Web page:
Time has done a feature story on Mattel’s attempt to model a bit more diversity in their ever-popular Barbie dolls with something Mattel is calling “Project Dawn”. Full text with accompanying pictures can be found here.
The article notes that this surge of interest in recreating Barbie only came when moms started voting with their dollars; driven by a slide in profitability, Mattel has been forced to take action rather than lead the charge in championing diversity.
This is not news – they’ve been behind the times for years. The COO, Richard Dickson has been quoted as saying that Barbie is an empowered woman, citing surgeon and businesswoman versions (I don’t remember those, do you?) and that detractors “should be our biggest supporters”. When a male COO argues against feedback from women he’s trying to reach it speaks to a deeper belief that women “should accept what we say” rather than actually listening to customers who are providing honest feedback on an outdated product. With continuing missteps such as the ‘Math is hard’ speaking Barbie and the fact that her entire creation was based on a gag gift of a prostitute doll with outrageous proportions, this quote says it all: “As much as Mattel has tried to market her as a feminist, Barbie’s famous figure has always overshadowed her business outfits. At her core, she’s just a body, not a character…”
For me, this was the scariest statement in the entire article. More than anything, I think this speaks to a larger problem with the objectification of women. This popular doll, no matter how they work to shift her representation is still seen as a ‘body’. We have a problem seeing women as more than that on a number of levels. Try Googling “objectification of women” sometime for a serious downer on how backward we still are when it comes to marketing. With more and more conversations occurring in the business world about creating a more inclusive and diverse workforce and leveraging the profitability that flows from balanced representation, I wonder how long it will take for our advertisers and toy manufacturers to catch up. I appreciate that Mattel is trying, but with their ‘petite’ ‘curvy’ and ‘tall’ versions still being fairly thin with largely Eurocentric features, regardless of the skin tone and hair colour, what they are really saying is “Diversity is the latest buzzword; how can we make a step in that direction without abandoning our ‘pretty doll’ roots?”. In effect, it looks like lip service to me. It’s not nothing, but it could go further.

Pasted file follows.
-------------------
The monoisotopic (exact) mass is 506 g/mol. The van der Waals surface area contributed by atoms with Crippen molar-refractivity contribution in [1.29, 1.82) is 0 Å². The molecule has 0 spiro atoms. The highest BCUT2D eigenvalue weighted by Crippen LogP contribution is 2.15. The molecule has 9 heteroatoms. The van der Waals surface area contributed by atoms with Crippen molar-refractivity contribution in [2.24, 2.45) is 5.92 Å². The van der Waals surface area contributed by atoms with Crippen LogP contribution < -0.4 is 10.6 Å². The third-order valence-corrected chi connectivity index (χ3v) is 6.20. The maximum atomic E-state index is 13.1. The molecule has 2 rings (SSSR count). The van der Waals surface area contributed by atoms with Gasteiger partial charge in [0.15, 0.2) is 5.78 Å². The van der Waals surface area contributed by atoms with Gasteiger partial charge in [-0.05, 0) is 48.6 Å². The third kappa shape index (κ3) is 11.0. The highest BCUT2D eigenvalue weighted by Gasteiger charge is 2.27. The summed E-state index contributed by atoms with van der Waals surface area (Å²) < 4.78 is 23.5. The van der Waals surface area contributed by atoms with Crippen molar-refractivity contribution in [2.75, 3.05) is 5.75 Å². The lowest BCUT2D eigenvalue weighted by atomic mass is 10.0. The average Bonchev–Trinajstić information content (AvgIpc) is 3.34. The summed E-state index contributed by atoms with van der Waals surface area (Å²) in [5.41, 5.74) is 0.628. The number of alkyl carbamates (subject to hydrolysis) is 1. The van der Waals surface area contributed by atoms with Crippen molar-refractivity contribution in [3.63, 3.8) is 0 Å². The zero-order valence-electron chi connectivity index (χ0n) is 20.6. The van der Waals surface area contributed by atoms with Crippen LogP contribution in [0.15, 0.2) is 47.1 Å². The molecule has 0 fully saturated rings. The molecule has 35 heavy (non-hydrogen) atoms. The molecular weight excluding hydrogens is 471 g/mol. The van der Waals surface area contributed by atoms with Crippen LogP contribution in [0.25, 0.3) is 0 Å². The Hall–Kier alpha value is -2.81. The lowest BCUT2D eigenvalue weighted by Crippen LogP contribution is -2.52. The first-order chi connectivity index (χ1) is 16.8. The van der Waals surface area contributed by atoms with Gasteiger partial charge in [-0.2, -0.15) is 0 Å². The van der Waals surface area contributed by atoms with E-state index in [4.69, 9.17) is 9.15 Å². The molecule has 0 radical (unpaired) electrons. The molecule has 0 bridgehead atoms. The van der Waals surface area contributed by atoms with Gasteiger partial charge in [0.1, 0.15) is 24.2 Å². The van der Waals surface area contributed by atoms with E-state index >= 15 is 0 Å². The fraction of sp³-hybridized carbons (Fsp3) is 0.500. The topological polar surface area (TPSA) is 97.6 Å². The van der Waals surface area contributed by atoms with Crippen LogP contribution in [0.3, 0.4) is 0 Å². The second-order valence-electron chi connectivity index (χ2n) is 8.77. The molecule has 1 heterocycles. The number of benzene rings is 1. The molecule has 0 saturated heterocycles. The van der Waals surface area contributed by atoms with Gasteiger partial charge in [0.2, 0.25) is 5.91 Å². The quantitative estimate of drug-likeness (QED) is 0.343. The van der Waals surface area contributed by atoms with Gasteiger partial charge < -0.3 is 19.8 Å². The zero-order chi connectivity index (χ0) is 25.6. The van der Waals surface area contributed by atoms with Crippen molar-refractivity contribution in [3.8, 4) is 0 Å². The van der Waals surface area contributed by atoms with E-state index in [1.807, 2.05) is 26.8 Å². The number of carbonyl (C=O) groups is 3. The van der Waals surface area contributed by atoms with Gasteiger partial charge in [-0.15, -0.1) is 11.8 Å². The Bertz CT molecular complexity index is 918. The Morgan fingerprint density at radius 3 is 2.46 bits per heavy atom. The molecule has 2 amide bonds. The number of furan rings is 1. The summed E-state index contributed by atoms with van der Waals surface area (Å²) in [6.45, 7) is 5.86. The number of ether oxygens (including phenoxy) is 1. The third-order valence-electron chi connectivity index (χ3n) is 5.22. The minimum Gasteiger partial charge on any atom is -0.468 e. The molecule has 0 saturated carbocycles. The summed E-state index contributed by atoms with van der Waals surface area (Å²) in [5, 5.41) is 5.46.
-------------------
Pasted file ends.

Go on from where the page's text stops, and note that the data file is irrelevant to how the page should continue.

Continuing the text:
Now is the time for Mattel to leap ahead, to really go for the diversity model. They’ve got a great opportunity to tell a different story to our young girls and to be at the vanguard of body positivity instead of stuck in the past, stuck in Barbie as a body and stuck in an outdated vision of an empowered woman.
Let’s change the larger conversation by changing the representation, not only in toys, but in our advertising and in our news too. Let’s get real.